Here are two poems where the bicycle is metaphor for what remains when the distillation is complete.
Self-Portrait as the Bootblack in Daguerre's Boulevard du Temple
by Robin Coste Lewis
(An erasure of Grant Allen's Recalled to Life)
I don't believe
or gave names
in any known language
of myself always
in the third person.
What led up to it,
I hadn't the faintest idea.
I only knew the Event
itself took place. Constant
discrepancies. To throw them
off, I laughed,
and amusements--to escape
from the burden of my own
But I was there
trying for once
to see you,
to see you.
I might meet you
in the street:
a bicycle leaning
up against the wall
by the window. Rendered
laws of my country
played before my face.
freaks of memory.
The matter of debts,
the violent death
of a near relation,
and all landing
at the faintest conception.
Dark. Blue. And then.
All I can remember
is when I saw you.
It was you
or anyone else.
seemed to end
all. It belongs
to the new world:
all entangled, unable
to move. Everything
Robin Coste Lewis won the National Book Award for poetry in 2015 for her book Voyage of the Sable Venus. Below is Daguerre's photograph referenced in the title. It dates from 1838 and is believed to be the first photograph that captures the image of a person.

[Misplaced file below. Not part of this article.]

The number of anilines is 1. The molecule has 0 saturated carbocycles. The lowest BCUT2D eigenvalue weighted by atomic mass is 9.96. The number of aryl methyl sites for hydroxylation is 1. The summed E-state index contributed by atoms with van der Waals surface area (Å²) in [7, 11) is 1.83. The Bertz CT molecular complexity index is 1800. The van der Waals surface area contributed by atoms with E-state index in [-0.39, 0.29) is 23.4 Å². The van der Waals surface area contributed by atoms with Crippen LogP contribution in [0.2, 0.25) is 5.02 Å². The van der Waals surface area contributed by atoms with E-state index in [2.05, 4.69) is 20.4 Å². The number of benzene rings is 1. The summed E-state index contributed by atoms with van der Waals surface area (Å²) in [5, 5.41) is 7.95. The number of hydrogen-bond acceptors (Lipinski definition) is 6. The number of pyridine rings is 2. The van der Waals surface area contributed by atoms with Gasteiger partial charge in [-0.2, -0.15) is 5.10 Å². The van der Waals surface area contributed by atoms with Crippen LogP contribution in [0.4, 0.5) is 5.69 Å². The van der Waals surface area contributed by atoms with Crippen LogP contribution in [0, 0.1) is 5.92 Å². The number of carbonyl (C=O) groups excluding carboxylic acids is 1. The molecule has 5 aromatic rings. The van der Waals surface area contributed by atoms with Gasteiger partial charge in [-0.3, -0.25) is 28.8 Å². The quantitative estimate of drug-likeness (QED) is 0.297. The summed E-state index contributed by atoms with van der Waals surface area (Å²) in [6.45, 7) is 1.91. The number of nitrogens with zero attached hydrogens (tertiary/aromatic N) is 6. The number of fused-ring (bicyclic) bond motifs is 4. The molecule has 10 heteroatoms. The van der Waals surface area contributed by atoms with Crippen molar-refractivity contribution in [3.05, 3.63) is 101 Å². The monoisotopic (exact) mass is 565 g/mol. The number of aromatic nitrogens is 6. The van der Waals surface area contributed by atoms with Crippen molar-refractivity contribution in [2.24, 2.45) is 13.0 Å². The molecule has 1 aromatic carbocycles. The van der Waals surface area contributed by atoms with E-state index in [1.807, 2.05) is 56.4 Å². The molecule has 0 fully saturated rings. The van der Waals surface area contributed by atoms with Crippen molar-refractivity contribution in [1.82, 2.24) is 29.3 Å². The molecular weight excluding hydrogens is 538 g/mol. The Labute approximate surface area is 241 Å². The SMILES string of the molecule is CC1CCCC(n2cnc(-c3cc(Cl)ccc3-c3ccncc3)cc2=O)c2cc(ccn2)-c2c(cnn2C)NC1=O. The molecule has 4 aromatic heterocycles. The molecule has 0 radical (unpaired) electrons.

by Billy Collins
The name of the author is the first to go
followed obediently by the title, the plot,
the heartbreaking conclusion, the entire novel
which suddenly becomes one you have never read, never even heard of,
as if, one by one, the memories you used to harbor
decided to retire to the southern hemisphere of the brain,
to a little fishing village where there are no phones.
Long ago you kissed the names of the nine Muses goodbye,
and watched the quadratic equation pack its bag,
and even now as you memorize the order of the planets,
something else is slipping away, a state flower perhaps,
the address of an uncle, the capital of Paraguay.
Whatever it is you are struggling to remember
it is not poised on the tip of your tongue,
not even lurking in some obscure corner of your spleen.
It has floated away down a dark mythological river
whose name begins with an L as far as you can recall,
well on your own way to oblivion where you will join those
who have even forgotten how to swim and how to ride a bicycle.
No wonder you rise in the middle of the night
to look up the date of a famous battle in a book on war.
No wonder the moon in the window seems to have drifted
out of a love poem that you used to know by heart.